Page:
Evolutionary Trajectory Analysis Model

For the trajectory analysis, we consider a model with a single transcription factor that operates as a partial repressor, analogous to KorA or KorB, while including mRNA dynamics. We explore behaviour of this model as two parameters are varied: the partial repression parameter, that controls the extent to which the transcription factor blocks gene expression; and the affinity of the transcription factor to the DNA. The equations are given by:(6)

Model Comparisons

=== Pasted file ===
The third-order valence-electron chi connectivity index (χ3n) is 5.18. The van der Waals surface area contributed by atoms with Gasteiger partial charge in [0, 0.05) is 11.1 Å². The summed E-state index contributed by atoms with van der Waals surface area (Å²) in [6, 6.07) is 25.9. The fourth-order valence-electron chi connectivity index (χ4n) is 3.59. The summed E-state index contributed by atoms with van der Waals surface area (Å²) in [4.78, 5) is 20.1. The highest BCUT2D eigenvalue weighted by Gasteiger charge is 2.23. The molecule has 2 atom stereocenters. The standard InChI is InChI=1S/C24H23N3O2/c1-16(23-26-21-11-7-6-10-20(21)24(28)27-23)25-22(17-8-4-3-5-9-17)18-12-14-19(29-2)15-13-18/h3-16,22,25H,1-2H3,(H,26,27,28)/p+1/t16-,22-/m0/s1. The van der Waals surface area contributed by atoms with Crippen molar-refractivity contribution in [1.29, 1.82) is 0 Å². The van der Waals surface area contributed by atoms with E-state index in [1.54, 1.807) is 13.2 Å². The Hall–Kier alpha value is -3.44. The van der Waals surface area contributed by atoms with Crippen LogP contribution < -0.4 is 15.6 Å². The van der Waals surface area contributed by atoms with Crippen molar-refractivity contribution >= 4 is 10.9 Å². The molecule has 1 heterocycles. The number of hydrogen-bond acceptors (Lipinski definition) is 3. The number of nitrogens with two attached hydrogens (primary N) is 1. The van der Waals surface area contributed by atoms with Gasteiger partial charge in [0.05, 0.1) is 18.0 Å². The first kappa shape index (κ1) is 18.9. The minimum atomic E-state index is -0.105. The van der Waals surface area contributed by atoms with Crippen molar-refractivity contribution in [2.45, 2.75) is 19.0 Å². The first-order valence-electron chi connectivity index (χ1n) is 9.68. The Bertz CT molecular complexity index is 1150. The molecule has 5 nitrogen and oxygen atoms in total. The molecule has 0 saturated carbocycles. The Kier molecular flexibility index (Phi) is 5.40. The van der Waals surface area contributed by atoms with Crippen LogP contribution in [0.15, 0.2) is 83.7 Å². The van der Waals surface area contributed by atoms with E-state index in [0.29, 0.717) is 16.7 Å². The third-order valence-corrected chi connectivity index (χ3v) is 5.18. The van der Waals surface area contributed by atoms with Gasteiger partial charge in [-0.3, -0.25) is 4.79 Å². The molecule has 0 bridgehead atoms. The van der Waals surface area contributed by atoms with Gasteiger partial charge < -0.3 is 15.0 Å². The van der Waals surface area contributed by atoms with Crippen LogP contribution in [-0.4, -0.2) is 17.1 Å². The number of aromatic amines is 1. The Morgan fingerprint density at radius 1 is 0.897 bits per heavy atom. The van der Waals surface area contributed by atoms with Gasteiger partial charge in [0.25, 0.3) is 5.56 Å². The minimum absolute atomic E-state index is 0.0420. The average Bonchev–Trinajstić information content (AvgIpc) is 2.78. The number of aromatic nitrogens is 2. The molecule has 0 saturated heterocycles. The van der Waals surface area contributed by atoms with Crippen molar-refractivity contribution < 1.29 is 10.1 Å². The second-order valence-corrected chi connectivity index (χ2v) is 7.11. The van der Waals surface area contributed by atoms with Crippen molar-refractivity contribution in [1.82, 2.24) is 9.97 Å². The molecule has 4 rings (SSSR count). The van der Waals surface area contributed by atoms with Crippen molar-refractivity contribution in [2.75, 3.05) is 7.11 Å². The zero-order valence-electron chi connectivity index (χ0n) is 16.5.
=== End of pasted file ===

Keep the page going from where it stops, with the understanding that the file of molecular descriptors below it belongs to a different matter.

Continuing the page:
For comparing the four models, we have tuned the protein synthesis rates for each model in order to ensure equal values of protein abundance (Table S2). In doing so, we assume that the set level of KorA and KorB has evolved to concentrations associated with their global regulatory functions in all aspects of the plasmid life cycle. For three cases, this is controlled by a single parameter, the protein synthesis rate. However, for the study of mRNA production analyses, we have considered two scenarios. The first is to tune the translation rate whilst holding the transcription rate constant; in this case, the models with simpler regulatory mechanisms also have lower maximal translation rate (Table S3). The second scenario is to tune the transcription rate, whilst holding the translation rate constant. In this case, the models with simpler regulatory mechanisms also have lower maximal transcription rates (Table S3). Evolution might use a combination of both sets of changes; these two scenarios represent the two extreme possibilities and thus are useful for model comparison.